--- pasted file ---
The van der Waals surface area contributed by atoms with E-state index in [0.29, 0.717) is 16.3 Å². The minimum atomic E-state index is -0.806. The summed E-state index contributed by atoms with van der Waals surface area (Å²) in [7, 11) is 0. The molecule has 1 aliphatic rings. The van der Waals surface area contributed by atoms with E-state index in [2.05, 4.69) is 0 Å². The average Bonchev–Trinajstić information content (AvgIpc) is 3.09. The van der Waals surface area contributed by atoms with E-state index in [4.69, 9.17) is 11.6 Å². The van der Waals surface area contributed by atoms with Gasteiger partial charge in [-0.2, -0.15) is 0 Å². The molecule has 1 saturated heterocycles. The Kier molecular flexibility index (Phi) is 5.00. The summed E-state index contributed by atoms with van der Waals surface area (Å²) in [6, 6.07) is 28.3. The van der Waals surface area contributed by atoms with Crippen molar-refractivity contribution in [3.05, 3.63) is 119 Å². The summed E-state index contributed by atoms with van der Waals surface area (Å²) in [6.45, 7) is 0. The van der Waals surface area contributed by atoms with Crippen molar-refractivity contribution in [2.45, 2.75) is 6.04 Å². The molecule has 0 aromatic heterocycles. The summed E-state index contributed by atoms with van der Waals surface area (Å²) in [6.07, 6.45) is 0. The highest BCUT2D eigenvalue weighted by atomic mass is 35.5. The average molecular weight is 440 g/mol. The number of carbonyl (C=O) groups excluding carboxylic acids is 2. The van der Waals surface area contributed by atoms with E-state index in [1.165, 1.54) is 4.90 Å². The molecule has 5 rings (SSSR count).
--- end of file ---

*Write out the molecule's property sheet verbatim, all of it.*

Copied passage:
The van der Waals surface area contributed by atoms with E-state index in [0.29, 0.717) is 16.3 Å². The minimum atomic E-state index is -0.806. The summed E-state index contributed by atoms with van der Waals surface area (Å²) in [7, 11) is 0. The molecule has 1 aliphatic rings. The van der Waals surface area contributed by atoms with E-state index in [2.05, 4.69) is 0 Å². The average Bonchev–Trinajstić information content (AvgIpc) is 3.09. The van der Waals surface area contributed by atoms with E-state index in [4.69, 9.17) is 11.6 Å². The van der Waals surface area contributed by atoms with Gasteiger partial charge in [-0.2, -0.15) is 0 Å². The molecule has 1 saturated heterocycles. The Kier molecular flexibility index (Phi) is 5.00. The summed E-state index contributed by atoms with van der Waals surface area (Å²) in [6, 6.07) is 28.3. The van der Waals surface area contributed by atoms with Crippen molar-refractivity contribution in [3.05, 3.63) is 119 Å². The summed E-state index contributed by atoms with van der Waals surface area (Å²) in [6.45, 7) is 0. The van der Waals surface area contributed by atoms with Crippen molar-refractivity contribution in [2.45, 2.75) is 6.04 Å². The molecule has 0 aromatic heterocycles. The summed E-state index contributed by atoms with van der Waals surface area (Å²) in [6.07, 6.45) is 0. The highest BCUT2D eigenvalue weighted by atomic mass is 35.5. The average molecular weight is 440 g/mol. The number of carbonyl (C=O) groups excluding carboxylic acids is 2. The van der Waals surface area contributed by atoms with E-state index in [1.165, 1.54) is 4.90 Å². The molecule has 5 rings (SSSR count).